HARRISBURG - Gov. Rendell is proposing to allow an additional 30,000 seniors to enroll in the state's prescription-drug program for older residents, a move called essential to helping them survive the difficult economic times.
Rendell said yesterday that he is working with House Democrats to push through legislation that would raise the current income eligibility limits for seniors to qualify for the state's popular PACENET program.
The governor said the expansion should be "a slam-dunk," since it won't cost taxpayers a dime. He intends to fund it solely by cost-saving moves within the program.
"Just because we're facing a crisis, that's not the time to turn our back on people," Rendell said yesterday at a Capitol news conference. "Rather, that's the time to help people to the extent we can."
Rendell's proposal would increase the PACENET income limits for single seniors from $23,500 to $30,000 and for married couples from $31,500 to $40,000.
If approved by the legislature, it would allow an additional 30,000 people to join the program, which now covers about 220,000 people 65 and older.
The proposal would also increase the amount the state pays to pharmacies when they fill out PACENET prescriptions: from $4 to $7 for brand-name drugs and from $4 to $12 for generic medications.
Rendell said he would pay for the expansion of the program - funded by the Pennsylvania Lottery - by requiring pharmaceutical companies to give the state the same drug rebates that it gives to the federal government's Medicaid program. The state, which Rendell said is the nation's fourth-largest buyer of prescription drugs, would also begin compensating pharmacies for medications based on the price they actually paid for them, rather than the manufacturer's suggested retail price.
Those changes would help generate roughly $60 million in savings, enough to cover the new enrollees, he said.
Rendell said he wants the legislature to approve the proposed expansion before it breaks for the summer.
House Minority Leader Sam Smith said yesterday that he is skeptical of the notion that the program could be expanded so greatly without the state paying more.
"That kind of falls into the category that if it's too good to be true, you really ought to think twice about it," said Smith (R., Jefferson). "I'm a little suspect that there is a tooth fairy out there willing to just give out more prescriptions that don't cost anybody anything."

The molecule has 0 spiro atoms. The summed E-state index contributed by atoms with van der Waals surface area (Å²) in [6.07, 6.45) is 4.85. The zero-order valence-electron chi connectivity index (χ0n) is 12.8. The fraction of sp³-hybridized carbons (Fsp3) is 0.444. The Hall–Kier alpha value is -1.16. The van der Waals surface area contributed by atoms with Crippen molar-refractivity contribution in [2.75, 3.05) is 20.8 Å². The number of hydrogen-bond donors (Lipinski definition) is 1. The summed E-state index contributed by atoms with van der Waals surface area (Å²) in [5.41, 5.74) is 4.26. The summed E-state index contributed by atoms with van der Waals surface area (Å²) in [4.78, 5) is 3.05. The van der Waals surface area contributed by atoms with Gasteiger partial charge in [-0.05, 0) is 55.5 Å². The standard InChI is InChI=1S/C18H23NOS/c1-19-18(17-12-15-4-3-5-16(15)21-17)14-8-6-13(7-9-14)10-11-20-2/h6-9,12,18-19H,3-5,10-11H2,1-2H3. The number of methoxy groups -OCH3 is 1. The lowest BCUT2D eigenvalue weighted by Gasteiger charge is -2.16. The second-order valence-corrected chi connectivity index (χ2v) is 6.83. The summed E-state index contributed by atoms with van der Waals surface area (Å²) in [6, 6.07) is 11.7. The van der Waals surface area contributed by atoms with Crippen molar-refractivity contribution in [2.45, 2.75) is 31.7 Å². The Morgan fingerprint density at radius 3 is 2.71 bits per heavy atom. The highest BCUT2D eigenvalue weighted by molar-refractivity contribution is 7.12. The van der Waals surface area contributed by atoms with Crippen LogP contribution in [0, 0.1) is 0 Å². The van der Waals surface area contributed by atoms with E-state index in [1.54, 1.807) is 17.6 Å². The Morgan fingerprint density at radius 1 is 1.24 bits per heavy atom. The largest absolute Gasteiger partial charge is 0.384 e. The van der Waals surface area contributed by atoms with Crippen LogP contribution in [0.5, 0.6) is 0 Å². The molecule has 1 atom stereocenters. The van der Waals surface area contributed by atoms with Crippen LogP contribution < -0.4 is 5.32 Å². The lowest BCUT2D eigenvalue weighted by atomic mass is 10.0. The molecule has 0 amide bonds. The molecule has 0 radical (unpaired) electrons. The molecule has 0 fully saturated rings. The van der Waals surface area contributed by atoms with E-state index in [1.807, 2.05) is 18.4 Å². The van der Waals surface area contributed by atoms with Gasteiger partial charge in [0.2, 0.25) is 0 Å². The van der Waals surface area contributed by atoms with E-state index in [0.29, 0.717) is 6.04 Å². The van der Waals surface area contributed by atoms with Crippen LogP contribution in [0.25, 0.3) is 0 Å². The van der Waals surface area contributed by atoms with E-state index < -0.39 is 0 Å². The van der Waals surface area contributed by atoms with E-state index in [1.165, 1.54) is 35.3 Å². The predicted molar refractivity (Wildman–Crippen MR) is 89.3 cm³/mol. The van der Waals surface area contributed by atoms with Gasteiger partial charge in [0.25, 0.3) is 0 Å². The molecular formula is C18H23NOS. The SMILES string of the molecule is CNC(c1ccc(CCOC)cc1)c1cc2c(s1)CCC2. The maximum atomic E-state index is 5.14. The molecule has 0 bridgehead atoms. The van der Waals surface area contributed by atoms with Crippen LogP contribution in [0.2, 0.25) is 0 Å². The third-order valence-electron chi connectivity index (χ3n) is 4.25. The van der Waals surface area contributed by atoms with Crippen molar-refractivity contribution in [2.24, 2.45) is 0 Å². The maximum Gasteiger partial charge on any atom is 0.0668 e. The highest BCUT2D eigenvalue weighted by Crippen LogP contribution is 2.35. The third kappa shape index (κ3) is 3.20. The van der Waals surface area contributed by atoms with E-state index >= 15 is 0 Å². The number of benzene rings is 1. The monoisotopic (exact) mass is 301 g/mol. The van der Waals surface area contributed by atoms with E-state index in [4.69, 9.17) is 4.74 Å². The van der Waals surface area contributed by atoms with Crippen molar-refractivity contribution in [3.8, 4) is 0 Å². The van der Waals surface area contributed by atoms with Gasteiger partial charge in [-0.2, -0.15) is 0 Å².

Erik Arneson, spokesman for Senate Majority Leader Dominic Pileggi (R., Delaware), said, "We understand the claim that there will be savings, but we are very concerned about the stability of the lottery fund.
"It would be imprudent to move forward without thoroughly analyzing the potential long-term impact," he added.
House Majority Leader Todd Eachus (D., Luzerne) said yesterday that the expansion was needed because more seniors are being forced to go back to work to make ends meet during the recession, but that extra income has made many of them ineligible to continue participating in PACENET.
"This is an advance during very difficult times to address very difficult issues," said Eachus, who has spearheaded similar health measures in the past.
Jean Rummel, 72, and her husband were among those who were suddenly knocked out of PACENET - about six months ago - because, they were told, they earned just $100 over the upper income limit.
Rummel, who lives outside Harrisburg, said her husband is a diabetic and takes seven medications. Just one of those drugs now costs him $76 monthly, compared with the less than $10 he used to pay when they were in PACENET.
"It really helped us out in the past," she said. "It would be great to be back in the program."
Enrollees pay about $25 a month to be part of PACENET, which allows them to pay $8 for generic and $15 for brand-name prescriptions.
Over the last year, the state has turned down about 8,000 people who wanted to join PACENET but made too much money, said Tom Snedden, who runs the program.
Overall, they pay about 15 percent of the cost of their annual drug bills, compared with Medicare Part D enrollees, who pay about 50 percent, he added.
The state chapter of AARP lauded the idea.
Ray Landis, advocacy manager for AARP Pennsylvania, said it targets a group of seniors who are finding that their incomes aren't the same as just a year or two ago. Their retirement investments have gone sour and many have taken part-time work to pay for their medications or to afford the more expensive Medicare Part D program, Landis said.
"The money they have put away is not there anymore," he said. "This will allow more people to take advantage of the best assistance drug program in the United States."
Gov. Rendell yesterday updated reporters on negotiations over the fiscal 2009-10 budget.
The governor said he remained committed to doing everything possible to enact a balanced budget without increasing the personal income tax. But he said he couldn't rule the option out, given revenue figures putting the projected state deficit at $3.2 billion.
"At this stage, given what has happened, nothing is off the table. Everything has to be looked at," he said. "We will do what is necessary. There is no silver bullet. There is no rabbit to pull out of a hat."